The Strokes, Suede, Kurt Vile
The Strokes – ‘All The Time’
The fifth Strokes album, ‘Comedown Machine’, landed in the NME office the other day, heralding the beginning of arguments about whether it’s a scintillating return to form
or another tossed-off contractual obligation (I’m leaning towards the former). One thing everyone can agree on, however, is that it’s so ’80s-sounding it conjures up images of Julian Casablancas in leg-warmers every note of the way. It makes ‘All The Time’ – the second song from the album, following the quite brilliantly A-ha-alike ‘One Way Trigger’ – something of a curveball. Not in the sense that it sees them exploring new dimensions in dubstep or whatnot, but because in comparison to the ’80s overload elsewhere, it’s so classically Strokes-y it could have been cribbed from ‘Is This It’, rather than sounding like something that should soundtrack a 1984 pool party in the garden of a Los Angeles villa. Is this a good thing? Most certainly. The Strokes on cruise control is still better than The Strokes parked up. There are even greater thrills to be had when the album comes out in March, including the funniest song the band have done since Julian started hanging out with American frat-boy comedians The Lonely Island. ‘All The Time’, and that leg-warmers image, will do nicely until then.
Haim – ‘Falling’
There’s a predicament with Haim: every time they release a new song it requires a reassessment of the Top Five Haim Songs. ‘Falling’ is definitely up there, with funky basslines and vocal hooks befitting ’90s R&B groups. They need a fourth Haim to shimmy in the back. So girls, when can I join?
Uncle Acid And The Deadbeats – ‘Poison Apple’
Easily the UK’s most elusive band, Uncle Acid finally rear their beautifully deranged heads with the first track from a new album. Their last one, ‘Blood Lust’, contained a song called ‘I’m Here To Kill You’ and was overflowing with psychotic Sabbath-style anthems. ‘Poison Apple’ raises the bar even higher.
The Underachievers – ‘Gold Soul Theory’
On which the Beast Coast duo stake their claim as the most exciting hip-hop act of 2013. Issa Dash and Ak exchange verses over a beat reminiscent of those created by their Brainfeeder label boss Flying Lotus. Grab their latest tape ‘Indigoism’ now. Brag about how you were on it early later.
Suede – ‘It Starts And Ends With You’
Suede’s first proper single in 10 years packs a decade’s worth of lost hooks into four rushing minutes. Snake-hipped Brett Anderson’s bittersweet lyrics might be as hopelessly infatuated as any smitten teenager’s, but this is smart, grown-up pop music – not in a boring way, in an ‘adult movie’ way.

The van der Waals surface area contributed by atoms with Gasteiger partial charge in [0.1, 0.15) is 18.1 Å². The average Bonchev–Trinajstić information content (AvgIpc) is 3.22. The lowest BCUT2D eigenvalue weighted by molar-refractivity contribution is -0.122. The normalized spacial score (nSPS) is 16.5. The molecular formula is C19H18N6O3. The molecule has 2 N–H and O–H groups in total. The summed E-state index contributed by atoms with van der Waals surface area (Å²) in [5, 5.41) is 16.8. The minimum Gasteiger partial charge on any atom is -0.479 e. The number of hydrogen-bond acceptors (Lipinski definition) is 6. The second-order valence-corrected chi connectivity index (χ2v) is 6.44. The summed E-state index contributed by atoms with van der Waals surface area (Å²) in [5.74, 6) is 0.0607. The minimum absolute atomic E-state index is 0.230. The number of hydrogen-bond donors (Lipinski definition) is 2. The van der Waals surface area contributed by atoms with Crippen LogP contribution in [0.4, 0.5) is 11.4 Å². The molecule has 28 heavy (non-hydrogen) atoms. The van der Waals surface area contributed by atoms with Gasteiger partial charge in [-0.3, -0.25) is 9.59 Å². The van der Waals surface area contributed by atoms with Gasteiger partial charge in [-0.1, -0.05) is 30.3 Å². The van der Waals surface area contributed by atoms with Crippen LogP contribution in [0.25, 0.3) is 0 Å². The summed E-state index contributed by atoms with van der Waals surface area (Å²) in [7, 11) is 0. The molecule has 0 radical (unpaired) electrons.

Kevin EG Perry
Drake – ‘Started From The Bottom’
Has Drake been driven MAAD by sometime collaborator Kendrick Lamar? ‘Started From The Bottom’ has more than a touch of KL’s sound, riding an addictive, insistent loop to chart his remarkable rise from humble beginnings. Humble? Drake? Whatever, this is about pals keeping together “through the money and the fame”.
Lust For Youth – ‘Chasing The Light’
Swedish producer Hannes Norrvide’s latest effort is a far cry from his earlier drone-orientated recordings – this time it’s like a synth/punk/noise/disco combustion. Sauntering in like Depeche Mode, it’s all shouty post-punk vocals meets shrill synths.
!!! – ‘Slyd’
One of New York’s finest party bands return with the kind of tune that had people calling them a party band in the first place. Nic Offer’s put his sex-whisper singing to one side to make room for a load of chopped-up vocals that let you get on with your wild-ass dancing, ’cos you sure as hell can’t sing along to it.
Kurt Vile – ‘Wakin On A Pretty Day’
Life moves pretty fast, right? Not for Kurt Vile. The unhurried (almost) title track to his new album ‘Wakin On A Pretty Daze’ finds the slacker hero ambling dreamily along for nine minutes of dreamy strum-rock. Hit the snooze button and play again.
James Blake – ‘Retrograde’
The first single from JB’s second album ‘Overgrown’ is weightier, bassier and more confident than anything on his debut and shows he CAN do original songs. The line “Ignore everybody else, we’re alone now” could be from one of R Kelly’s slickest songs. Forget blubstep, James Blake has decided to bring sexy back.